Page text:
CAMP AS SAYLIYAH, Qatar – “We want to work ourselves out of a job,” said Rick Hunt of Newark, Ohio, Dec. 23., while standing inside the Stryker battle damage repair facility at Camp As Sayliyah, Qatar.
“When we don’t get damaged vehicles, it means people are going home in one piece,” said Hunt, General Dynamics Land Systems site manager in Qatar. He’s responsible for receiving, repairing and returning Stryker combat vehicles protecting U.S. Central Command war fighters.
A recent decrease in combat-damaged Strykers led to discussions about the fate of the repair facility at the U.S. military installation in Qatar. A new mission was needed to retain the forward-located team of experienced mechanics, welders and material controllers. In November, discussions between U.S. government and GDLS officials shifted the focus of the site to refurbishing, or “resetting,” worn out Strykers on battlefields.Strykers urgently needing the reset service were removed from combat operations and sent to Camp As Sayliyah. Recent shipments of the light-armored combat vehicle contained a mixture of eight Stryker variants: infantry carrier (most common), mortar carrier, medical evacuation, engineer support, fire support, command, reconnaissance and anti-tank guided missile vehicles.
“The vehicles we received are the oldest in the Stryker fleet,” said Hunt. “They spent most of their ‘lives’ in battle – they look nasty first getting here.” Strykers were introduced to combat in 2003, but several were constructed as early as 2001, he said. Many vehicles had missed regularly scheduled reset dates by two years, due to operational requirements and unit transitions.
The vehicles we received are the oldest in the Stryker fleet. They spent most of their ‘lives’ in battle – they look nasty first getting here.
“We intend to do a reset-plus on each vehicle,” said Hunt, “taking them beyond reset requirements.” Reset procedures consist of completing annual service tasks, installing upgrades, steam cleaning, as well as removing and servicing all hydraulic pumps, wheel drives and gears. At the Qatar site, Strykers are also repainted, inside and out, to give passengers an increased sense of security and comfort.
An onsite warehouse of nearly 4,000 parts fuels a fast turnover tempo. Mechanics have immediate access to nuts, bolts, drive trains, shocks, transmitions – if something is not available, a forward-repair area in Iraq typically provides it within two days, said Hunt. If not, parts are expedited from a logistics center in the United States.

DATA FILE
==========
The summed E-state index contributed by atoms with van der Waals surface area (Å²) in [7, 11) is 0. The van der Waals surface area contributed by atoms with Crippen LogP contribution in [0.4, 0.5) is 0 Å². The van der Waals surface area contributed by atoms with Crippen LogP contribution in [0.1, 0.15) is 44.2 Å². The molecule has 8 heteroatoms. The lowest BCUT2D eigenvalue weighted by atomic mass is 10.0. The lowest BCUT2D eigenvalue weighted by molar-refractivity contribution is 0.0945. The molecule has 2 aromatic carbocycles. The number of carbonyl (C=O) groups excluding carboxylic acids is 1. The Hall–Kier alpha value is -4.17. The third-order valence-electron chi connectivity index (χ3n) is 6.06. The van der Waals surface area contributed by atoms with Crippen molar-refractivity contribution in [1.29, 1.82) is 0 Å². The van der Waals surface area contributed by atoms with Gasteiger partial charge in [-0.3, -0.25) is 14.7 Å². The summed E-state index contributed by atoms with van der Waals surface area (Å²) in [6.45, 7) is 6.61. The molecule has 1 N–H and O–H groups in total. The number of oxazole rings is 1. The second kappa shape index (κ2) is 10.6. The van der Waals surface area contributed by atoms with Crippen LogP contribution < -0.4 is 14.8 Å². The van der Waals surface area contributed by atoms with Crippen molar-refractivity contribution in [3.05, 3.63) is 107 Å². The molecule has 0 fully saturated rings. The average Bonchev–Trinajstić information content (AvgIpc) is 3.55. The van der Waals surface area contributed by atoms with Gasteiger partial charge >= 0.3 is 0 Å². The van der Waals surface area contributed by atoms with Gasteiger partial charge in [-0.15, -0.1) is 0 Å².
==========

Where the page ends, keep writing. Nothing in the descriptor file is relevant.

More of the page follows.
“The hardest thing to do is getting everyone to slow down,” said Hunt, who’s pleased by the enthusiasm in the facility. “They are used to ripping Strykers apart to repair battle damage.” He said extensive damage in combat requires roughly 60 days for repairs, but a basic reset is accomplished in 10 days: one day prepping, two days welding, one day for suspension and preassembly, then the remaining time spent in assembly and road testing. A quality assurance and control supervisor inspects the entire process as it unfolds.
The hardest thing to do is getting everyone to slow down. They are used to ripping Strykers apart to repair battle damage.
“This vehicle will grow based on what we have learned on the battlefield,” said Malcom Monroe, a senior wheel vehicle mechanic from Deridder, La. “The reset Strykers all have common stress fractures, broken bolts and bent brackets. The engineers are learning which areas need to be beefed up.” Damage trends made slat armor a required addition for each vehicle in 2003, he said. The cage armor wraps around the hull to protect occupants from chemical-energy rounds, such as rocket-propelled grenades. “I have zero disciplinary issues with my team,” said Hunt. “They just want to work and have proven their flexibility. Most of us here either have family in the military or served in the military ourselves. Everyone is motivated to send out a product they would put their own children in, or get into themselves.”
On Dec. 21, the Qatar site’s first four refurbished Strykers were returned to troops in Iraq.